A immigration reform bill set to be unveiled in the Senate next week will require the federal government meet certain border security benchmarks before moving forward with another part of the legislation -- a pathway to citizenship for undocumented immigrants.
The benchmarks: an operational border security plan, a completed border fence, a national employment verification system and a way to better track exits at airports and seaports.
The border security plan will need to accomplish two things, specifically: Border Patrol will need to have 100 percent surveillance of the border and demonstrate 90 percent effectiveness in catching people who are crossing illegally into the U.S.
To find out whether those goals are realistic, I spoke with David Shirk, a political science professor at the University of San Diego who testified about the border at a Senate committee hearing last month.
Drones and inexpensive infrared cameras would be able to provide surveillance, according to Shirk. He prefers that approach over adding more Border Patrol agents.
The number of Border Patrol agents has doubled in the past seven years, with 21,370 agents on payroll in the 2012 fiscal year.
"In my view, we can throw more and more manpower at the problem and we're not going to see significant results," he said. "I don't personally believe that they can be much more effective."
But the bigger issue, Shirk says, is what ground surveillance actually accomplishes:
"You still have people who are coming in tunnels, who are coming in boats, who are coming in automobiles through the ports of entry, and we have no sense of what the proportions are."
According to reports, the Senate bill will require Border Patrol to become 90 percent effective in enforcement along certain high-risk parts of the border.
But first, the Department of Homeland Security (DHS), which oversees Border Patrol, will have to come up with a numerical way to gauge effectiveness. At a Senate committee hearing in February, the head of DHS said that a new system to measure border security, called the Border Condition Index, was behind schedule.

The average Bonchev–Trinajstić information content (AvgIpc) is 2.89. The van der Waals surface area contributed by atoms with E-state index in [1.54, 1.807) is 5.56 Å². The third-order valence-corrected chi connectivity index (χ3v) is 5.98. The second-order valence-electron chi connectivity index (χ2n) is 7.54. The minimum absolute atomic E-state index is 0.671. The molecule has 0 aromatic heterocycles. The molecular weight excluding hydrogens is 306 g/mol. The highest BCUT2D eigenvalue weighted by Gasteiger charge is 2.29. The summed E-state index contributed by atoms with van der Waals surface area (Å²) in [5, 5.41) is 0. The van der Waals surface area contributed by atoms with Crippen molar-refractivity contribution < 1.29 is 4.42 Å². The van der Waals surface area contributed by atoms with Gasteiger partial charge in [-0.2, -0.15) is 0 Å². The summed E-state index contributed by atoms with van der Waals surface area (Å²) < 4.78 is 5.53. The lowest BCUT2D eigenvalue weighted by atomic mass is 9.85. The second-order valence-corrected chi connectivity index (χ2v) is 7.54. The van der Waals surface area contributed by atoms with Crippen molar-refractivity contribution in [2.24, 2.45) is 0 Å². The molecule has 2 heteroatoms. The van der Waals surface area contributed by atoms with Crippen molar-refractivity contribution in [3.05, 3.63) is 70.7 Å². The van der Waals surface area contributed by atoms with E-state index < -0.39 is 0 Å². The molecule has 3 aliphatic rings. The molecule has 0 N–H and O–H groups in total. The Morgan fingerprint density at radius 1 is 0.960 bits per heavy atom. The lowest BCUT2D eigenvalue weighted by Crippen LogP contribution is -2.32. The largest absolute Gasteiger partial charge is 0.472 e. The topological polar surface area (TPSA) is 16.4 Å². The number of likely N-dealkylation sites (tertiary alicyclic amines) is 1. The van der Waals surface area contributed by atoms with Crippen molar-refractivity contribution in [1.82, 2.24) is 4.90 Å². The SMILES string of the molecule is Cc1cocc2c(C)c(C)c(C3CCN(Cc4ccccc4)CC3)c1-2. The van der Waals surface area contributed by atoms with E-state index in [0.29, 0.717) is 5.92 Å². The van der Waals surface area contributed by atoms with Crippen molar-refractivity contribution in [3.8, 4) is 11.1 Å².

"The Border Condition Index was a project we undertook because we thought just measuring apprehensions at the border was not in and of itself a total measure of what life was like at the border," Homeland Security Sec. Janet Napolitano said. "You needed to look at things like property values and crime rates, and things of that sort, for the seven million or so people, particularly who live along the U.S.-Mexico border."
"That is, as it turns out, a very difficult thing to do in any kind of statistically significant way," she said.
However, Shirk thinks part of the reason we don't have a good understanding about effectiveness on the border is because Border Patrol doesn't track or release key stats.
For example, Border Patrol records apprehensions -- the number of people caught trying to cross the border illegally -- but they don't release the number of repeat crossers, citing privacy issues, according to Shirk.
Shirk says that the problem could be avoided by giving each person a unique ID number. That way we'd know how many of the agency's 364,768 apprehensions in the 2012 fiscal year were repeat crossers. Such an approach could raise privacy concerns from civil rights groups, but Shirk thinks there needs to be some way to find out how many people are crossing multiple times.
An email to Border Patrol on Friday was not immediately returned.